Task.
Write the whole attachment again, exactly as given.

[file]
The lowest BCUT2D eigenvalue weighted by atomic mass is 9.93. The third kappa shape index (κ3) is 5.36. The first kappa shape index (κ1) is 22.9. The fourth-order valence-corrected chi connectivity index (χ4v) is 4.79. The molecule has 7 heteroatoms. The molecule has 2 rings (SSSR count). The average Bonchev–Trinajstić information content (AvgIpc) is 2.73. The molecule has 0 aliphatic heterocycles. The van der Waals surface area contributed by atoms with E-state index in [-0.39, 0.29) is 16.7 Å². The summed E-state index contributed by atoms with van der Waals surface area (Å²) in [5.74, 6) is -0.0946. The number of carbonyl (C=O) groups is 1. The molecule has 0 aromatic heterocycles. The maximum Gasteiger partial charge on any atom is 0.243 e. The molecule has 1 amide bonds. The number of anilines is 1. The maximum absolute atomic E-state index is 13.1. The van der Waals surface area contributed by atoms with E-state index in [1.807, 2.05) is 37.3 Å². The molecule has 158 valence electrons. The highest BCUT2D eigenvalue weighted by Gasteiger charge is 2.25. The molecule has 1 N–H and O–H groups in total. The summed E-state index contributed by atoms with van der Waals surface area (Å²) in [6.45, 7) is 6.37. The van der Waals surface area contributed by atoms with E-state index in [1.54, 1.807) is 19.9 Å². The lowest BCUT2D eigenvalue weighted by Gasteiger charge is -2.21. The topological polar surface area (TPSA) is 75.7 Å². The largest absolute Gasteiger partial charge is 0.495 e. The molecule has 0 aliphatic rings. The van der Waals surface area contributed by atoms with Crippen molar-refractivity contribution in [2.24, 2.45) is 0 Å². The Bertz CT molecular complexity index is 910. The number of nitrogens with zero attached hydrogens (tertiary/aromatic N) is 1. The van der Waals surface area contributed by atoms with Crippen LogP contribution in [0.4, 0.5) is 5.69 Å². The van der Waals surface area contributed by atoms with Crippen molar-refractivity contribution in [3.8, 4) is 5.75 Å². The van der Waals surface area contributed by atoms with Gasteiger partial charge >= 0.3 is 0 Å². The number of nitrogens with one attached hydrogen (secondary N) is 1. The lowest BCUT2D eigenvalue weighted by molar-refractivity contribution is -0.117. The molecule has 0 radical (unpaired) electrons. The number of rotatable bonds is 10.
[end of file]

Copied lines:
The lowest BCUT2D eigenvalue weighted by atomic mass is 9.93. The third kappa shape index (κ3) is 5.36. The first kappa shape index (κ1) is 22.9. The fourth-order valence-corrected chi connectivity index (χ4v) is 4.79. The molecule has 7 heteroatoms. The molecule has 2 rings (SSSR count). The average Bonchev–Trinajstić information content (AvgIpc) is 2.73. The molecule has 0 aliphatic heterocycles. The van der Waals surface area contributed by atoms with E-state index in [-0.39, 0.29) is 16.7 Å². The summed E-state index contributed by atoms with van der Waals surface area (Å²) in [5.74, 6) is -0.0946. The number of carbonyl (C=O) groups is 1. The molecule has 0 aromatic heterocycles. The maximum Gasteiger partial charge on any atom is 0.243 e. The molecule has 1 amide bonds. The number of anilines is 1. The maximum absolute atomic E-state index is 13.1. The van der Waals surface area contributed by atoms with E-state index in [1.807, 2.05) is 37.3 Å². The molecule has 158 valence electrons. The highest BCUT2D eigenvalue weighted by Gasteiger charge is 2.25. The molecule has 1 N–H and O–H groups in total. The summed E-state index contributed by atoms with van der Waals surface area (Å²) in [6.45, 7) is 6.37. The van der Waals surface area contributed by atoms with E-state index in [1.54, 1.807) is 19.9 Å². The lowest BCUT2D eigenvalue weighted by Gasteiger charge is -2.21. The topological polar surface area (TPSA) is 75.7 Å². The largest absolute Gasteiger partial charge is 0.495 e. The molecule has 0 aliphatic rings. The van der Waals surface area contributed by atoms with Crippen molar-refractivity contribution in [2.24, 2.45) is 0 Å². The Bertz CT molecular complexity index is 910. The number of nitrogens with zero attached hydrogens (tertiary/aromatic N) is 1. The van der Waals surface area contributed by atoms with Crippen LogP contribution in [0.4, 0.5) is 5.69 Å². The van der Waals surface area contributed by atoms with Crippen molar-refractivity contribution in [3.8, 4) is 5.75 Å². The van der Waals surface area contributed by atoms with Gasteiger partial charge >= 0.3 is 0 Å². The number of nitrogens with one attached hydrogen (secondary N) is 1. The lowest BCUT2D eigenvalue weighted by molar-refractivity contribution is -0.117. The molecule has 0 radical (unpaired) electrons. The number of rotatable bonds is 10.